Life By Leadership | Outdoor Environments How to Create a Sense of Security for Students

Outdoor Environments How to Create a Sense of Security for Students

In order for students to learn, they need positive outdoor experiences. Unfortunately, many students are fearful of outdoor environments. This is especially true when those environments are new to them. As teachers, it is our job to prepare our students for outdoor learning. In this blog post, we will discuss how to create a sense of security for students in outdoor environments. We will also provide tips for teachers who want to foster a positive outdoor teacher mindset!

Preparing Students and Teacher’s Mindset

There are several things teachers can do to prepare students for outdoor learning experiences. First, it is important to build positive relationships with students. Students should feel comfortable talking to their teacher about any concerns they have about going outside. Second, teachers can provide opportunities for students to gradually acclimate to being outdoors. This can be done by starting with short periods of time outside and gradually increasing the amount of time spent outdoors. Finally, it is important to provide positive reinforcement for students who participate in outdoor learning experiences. This can be done through verbal praise, stickers, or other positive incentives.

Preparing Students to Learn Outside

Alerting parents and students about the coming trip a few days before will give them time to mentally and physically prepare. This is also a good opportunity to review expectations for behavior, such as staying with the group, respecting others’ personal space, not touching plants or rocks without permission, etc. If students are aware of the expectations ahead of time, they will be more likely to follow them.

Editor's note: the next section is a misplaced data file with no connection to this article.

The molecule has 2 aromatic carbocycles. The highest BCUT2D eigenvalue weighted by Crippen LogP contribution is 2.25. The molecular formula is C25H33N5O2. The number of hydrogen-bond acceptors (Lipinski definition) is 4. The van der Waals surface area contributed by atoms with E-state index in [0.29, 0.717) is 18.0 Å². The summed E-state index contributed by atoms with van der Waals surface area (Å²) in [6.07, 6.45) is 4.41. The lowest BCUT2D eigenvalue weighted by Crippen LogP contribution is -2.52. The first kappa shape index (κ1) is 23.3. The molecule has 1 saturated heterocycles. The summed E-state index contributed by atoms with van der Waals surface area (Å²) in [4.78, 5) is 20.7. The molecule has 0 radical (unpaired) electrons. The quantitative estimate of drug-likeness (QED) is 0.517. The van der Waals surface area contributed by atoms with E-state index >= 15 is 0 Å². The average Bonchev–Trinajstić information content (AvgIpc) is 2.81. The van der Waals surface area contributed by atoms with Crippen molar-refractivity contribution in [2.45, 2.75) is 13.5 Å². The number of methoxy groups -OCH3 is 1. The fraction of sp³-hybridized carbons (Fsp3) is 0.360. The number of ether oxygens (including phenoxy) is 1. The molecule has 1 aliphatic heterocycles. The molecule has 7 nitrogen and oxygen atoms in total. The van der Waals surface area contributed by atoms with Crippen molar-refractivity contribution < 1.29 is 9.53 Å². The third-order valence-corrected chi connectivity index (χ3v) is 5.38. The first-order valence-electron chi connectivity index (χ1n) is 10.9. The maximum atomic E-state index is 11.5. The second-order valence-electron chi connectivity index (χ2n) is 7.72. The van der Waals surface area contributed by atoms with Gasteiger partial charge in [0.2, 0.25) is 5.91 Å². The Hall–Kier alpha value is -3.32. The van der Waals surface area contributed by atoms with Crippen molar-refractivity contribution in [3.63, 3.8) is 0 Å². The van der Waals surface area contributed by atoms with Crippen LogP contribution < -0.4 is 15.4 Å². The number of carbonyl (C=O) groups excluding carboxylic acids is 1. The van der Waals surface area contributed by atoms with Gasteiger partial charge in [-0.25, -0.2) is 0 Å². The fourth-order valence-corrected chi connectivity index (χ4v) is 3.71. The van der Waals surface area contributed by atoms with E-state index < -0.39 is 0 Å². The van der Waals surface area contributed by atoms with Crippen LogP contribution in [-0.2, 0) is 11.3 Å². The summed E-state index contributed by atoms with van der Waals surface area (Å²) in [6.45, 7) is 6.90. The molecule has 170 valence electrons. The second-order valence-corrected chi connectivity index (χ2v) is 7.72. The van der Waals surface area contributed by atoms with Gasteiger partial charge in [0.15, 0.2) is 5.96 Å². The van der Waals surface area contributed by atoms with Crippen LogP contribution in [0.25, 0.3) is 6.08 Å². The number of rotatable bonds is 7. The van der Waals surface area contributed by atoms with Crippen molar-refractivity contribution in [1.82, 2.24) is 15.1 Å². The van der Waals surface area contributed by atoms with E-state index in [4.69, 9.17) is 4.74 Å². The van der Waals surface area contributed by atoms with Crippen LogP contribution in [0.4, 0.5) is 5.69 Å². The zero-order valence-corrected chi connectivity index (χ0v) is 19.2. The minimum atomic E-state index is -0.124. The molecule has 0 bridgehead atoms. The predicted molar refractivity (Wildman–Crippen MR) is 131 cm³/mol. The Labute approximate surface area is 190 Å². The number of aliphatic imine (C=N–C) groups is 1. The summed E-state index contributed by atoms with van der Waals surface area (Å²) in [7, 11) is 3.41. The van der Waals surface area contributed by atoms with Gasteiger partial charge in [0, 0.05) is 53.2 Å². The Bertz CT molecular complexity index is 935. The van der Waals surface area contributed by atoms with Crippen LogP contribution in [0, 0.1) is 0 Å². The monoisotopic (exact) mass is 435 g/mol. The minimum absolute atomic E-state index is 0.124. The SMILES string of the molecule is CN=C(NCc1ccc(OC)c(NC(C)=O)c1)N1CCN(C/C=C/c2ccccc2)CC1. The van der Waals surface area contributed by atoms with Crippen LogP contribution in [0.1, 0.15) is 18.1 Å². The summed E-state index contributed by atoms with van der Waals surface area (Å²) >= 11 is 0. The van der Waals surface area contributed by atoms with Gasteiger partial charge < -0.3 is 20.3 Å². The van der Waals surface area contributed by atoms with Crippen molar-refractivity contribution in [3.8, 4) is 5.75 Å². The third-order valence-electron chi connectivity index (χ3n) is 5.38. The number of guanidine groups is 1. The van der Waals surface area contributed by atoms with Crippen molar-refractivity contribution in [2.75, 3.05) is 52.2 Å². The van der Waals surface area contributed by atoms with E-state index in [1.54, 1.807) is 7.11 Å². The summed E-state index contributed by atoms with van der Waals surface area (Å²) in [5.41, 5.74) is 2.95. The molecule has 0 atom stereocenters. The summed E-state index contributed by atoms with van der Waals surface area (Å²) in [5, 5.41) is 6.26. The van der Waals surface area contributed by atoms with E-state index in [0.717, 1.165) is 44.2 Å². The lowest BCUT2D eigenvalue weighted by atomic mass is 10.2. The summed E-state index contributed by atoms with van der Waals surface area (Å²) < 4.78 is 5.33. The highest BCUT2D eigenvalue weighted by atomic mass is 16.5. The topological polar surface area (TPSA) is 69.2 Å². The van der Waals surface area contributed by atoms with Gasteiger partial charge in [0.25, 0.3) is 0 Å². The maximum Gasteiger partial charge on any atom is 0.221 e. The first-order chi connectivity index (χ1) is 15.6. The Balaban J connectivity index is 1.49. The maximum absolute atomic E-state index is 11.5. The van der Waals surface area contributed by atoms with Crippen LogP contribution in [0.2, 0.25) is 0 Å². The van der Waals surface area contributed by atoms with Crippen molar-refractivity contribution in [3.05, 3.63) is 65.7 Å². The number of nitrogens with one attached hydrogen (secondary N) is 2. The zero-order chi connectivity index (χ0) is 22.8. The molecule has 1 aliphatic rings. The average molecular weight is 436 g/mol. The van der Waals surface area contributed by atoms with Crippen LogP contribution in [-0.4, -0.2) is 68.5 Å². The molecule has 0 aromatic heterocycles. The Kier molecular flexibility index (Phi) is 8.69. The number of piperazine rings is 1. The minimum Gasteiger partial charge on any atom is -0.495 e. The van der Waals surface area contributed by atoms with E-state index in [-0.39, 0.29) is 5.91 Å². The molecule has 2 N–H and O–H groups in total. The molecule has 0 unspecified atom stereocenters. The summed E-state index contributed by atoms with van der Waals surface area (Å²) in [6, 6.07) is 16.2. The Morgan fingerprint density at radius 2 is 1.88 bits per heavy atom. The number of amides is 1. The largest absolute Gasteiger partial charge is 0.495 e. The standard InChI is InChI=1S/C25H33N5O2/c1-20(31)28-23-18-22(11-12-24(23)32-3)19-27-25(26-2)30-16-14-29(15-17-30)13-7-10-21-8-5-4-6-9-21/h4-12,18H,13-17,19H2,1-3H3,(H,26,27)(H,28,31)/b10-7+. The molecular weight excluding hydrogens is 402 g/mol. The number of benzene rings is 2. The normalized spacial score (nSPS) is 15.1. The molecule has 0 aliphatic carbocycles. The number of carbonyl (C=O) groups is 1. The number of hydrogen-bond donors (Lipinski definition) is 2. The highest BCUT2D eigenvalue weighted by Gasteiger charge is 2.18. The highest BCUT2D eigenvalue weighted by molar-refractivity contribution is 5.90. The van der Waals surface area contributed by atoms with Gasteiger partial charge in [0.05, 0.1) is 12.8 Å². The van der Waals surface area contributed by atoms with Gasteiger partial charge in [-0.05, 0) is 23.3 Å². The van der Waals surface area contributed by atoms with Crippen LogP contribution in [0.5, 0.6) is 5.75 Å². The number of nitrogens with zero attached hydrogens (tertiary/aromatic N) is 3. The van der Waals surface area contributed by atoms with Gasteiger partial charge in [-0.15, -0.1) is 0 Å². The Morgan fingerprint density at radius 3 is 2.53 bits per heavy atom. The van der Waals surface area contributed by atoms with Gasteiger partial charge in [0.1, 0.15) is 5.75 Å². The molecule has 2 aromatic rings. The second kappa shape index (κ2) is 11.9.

On the day of the trip, it is helpful to do a quick review of the expectations and safety procedures. This can be done as a whole group or in small groups depending on the size of the class. It is also important to provide students with an opportunity to use the restroom before leaving for the trip.

Continue the conversation with your Students

Listen to their anxieties and concerns about learning outdoors. When you return to the classroom, spend some time debriefing the trip with your students. This is an opportunity for them to share what they liked and didn’t like about the experience. It is also a good time to talk about any challenges that were encountered and how they were overcome. This will help prepare students for future outdoor learning experiences.

Set Appropriate Behavior Expectations

These expectations should be positive and developmentally appropriate. For example, instead of saying “Don’t run,” you could say “Please walk.” It is also important to make sure that the expectations are realistic and achievable. For young children, it may not be realistic to expect them to sit still for an entire lesson. However, they can be expected to sit for short periods of time.

Enforcing the Expectations

It is important to consistently enforce the expectations that have been set. This means that if a student breaks a rule, there should be a consequence. Consequences should be positive whenever possible. For example, if a student is running, you could ask them to help you carry something back to the classroom.

Give Students many wayS to Experience the Outdoors

Make use of all five senses when exploring the outdoors. Have students smell different leaves, touch various textures, listen for sounds made by wind or animals, and taste safe berries or fruits.

Prepare for All Weather Conditions

Be sure to dress appropriately for the weather conditions. This includes layering clothing so that it can be added or removed as needed. It is also important to have sunscreen and hats available for sunny days. On days when it is raining, be sure to have raincoats and boots available for students.

Creating a positive outdoor learning environment will take some time and effort, but it is worth it! By taking the time to prepare students and set appropriate expectations, you can help create a sense of security that will allow your students to thrive. Pali Institute has an excellent outdoor education program where your students can thrive and grow!

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